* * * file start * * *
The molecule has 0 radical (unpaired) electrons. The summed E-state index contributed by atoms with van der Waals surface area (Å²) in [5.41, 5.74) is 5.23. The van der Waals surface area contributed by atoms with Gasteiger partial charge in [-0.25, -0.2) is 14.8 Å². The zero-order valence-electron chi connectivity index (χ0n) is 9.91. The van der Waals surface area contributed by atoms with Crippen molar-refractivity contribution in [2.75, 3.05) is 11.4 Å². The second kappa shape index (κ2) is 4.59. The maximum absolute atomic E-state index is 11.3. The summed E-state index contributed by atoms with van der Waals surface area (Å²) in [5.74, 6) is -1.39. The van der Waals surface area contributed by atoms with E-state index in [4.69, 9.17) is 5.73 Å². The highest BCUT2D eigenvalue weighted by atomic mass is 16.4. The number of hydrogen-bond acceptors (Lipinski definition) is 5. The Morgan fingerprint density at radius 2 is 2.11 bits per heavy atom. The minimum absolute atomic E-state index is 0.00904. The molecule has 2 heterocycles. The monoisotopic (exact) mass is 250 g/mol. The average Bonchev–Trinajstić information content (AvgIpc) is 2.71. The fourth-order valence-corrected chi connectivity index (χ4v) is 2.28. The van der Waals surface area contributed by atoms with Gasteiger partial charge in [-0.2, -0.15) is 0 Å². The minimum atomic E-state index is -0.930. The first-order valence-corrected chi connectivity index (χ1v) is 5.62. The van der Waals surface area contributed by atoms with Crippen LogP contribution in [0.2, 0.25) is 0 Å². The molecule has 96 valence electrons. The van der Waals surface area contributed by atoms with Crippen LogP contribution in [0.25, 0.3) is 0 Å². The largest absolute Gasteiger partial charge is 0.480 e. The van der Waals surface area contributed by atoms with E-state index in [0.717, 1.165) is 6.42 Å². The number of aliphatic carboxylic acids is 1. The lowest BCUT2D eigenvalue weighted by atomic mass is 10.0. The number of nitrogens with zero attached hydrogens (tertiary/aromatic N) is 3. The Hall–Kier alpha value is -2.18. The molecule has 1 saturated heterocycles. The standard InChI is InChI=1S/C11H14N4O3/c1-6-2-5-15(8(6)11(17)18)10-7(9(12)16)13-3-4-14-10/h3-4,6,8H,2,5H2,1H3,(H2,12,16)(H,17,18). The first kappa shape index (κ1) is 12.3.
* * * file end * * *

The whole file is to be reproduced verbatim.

The molecule has 0 radical (unpaired) electrons. The summed E-state index contributed by atoms with van der Waals surface area (Å²) in [5.41, 5.74) is 5.23. The van der Waals surface area contributed by atoms with Gasteiger partial charge in [-0.25, -0.2) is 14.8 Å². The zero-order valence-electron chi connectivity index (χ0n) is 9.91. The van der Waals surface area contributed by atoms with Crippen molar-refractivity contribution in [2.75, 3.05) is 11.4 Å². The second kappa shape index (κ2) is 4.59. The maximum absolute atomic E-state index is 11.3. The summed E-state index contributed by atoms with van der Waals surface area (Å²) in [5.74, 6) is -1.39. The van der Waals surface area contributed by atoms with E-state index in [4.69, 9.17) is 5.73 Å². The highest BCUT2D eigenvalue weighted by atomic mass is 16.4. The number of hydrogen-bond acceptors (Lipinski definition) is 5. The Morgan fingerprint density at radius 2 is 2.11 bits per heavy atom. The minimum absolute atomic E-state index is 0.00904. The molecule has 2 heterocycles. The monoisotopic (exact) mass is 250 g/mol. The average Bonchev–Trinajstić information content (AvgIpc) is 2.71. The fourth-order valence-corrected chi connectivity index (χ4v) is 2.28. The van der Waals surface area contributed by atoms with Gasteiger partial charge in [-0.2, -0.15) is 0 Å². The minimum atomic E-state index is -0.930. The first-order valence-corrected chi connectivity index (χ1v) is 5.62. The van der Waals surface area contributed by atoms with Crippen LogP contribution in [0.2, 0.25) is 0 Å². The molecule has 96 valence electrons. The van der Waals surface area contributed by atoms with Crippen LogP contribution in [0.25, 0.3) is 0 Å². The largest absolute Gasteiger partial charge is 0.480 e. The van der Waals surface area contributed by atoms with E-state index in [0.717, 1.165) is 6.42 Å². The number of aliphatic carboxylic acids is 1. The lowest BCUT2D eigenvalue weighted by atomic mass is 10.0. The number of nitrogens with zero attached hydrogens (tertiary/aromatic N) is 3. The Hall–Kier alpha value is -2.18. The molecule has 1 saturated heterocycles. The standard InChI is InChI=1S/C11H14N4O3/c1-6-2-5-15(8(6)11(17)18)10-7(9(12)16)13-3-4-14-10/h3-4,6,8H,2,5H2,1H3,(H2,12,16)(H,17,18). The first kappa shape index (κ1) is 12.3.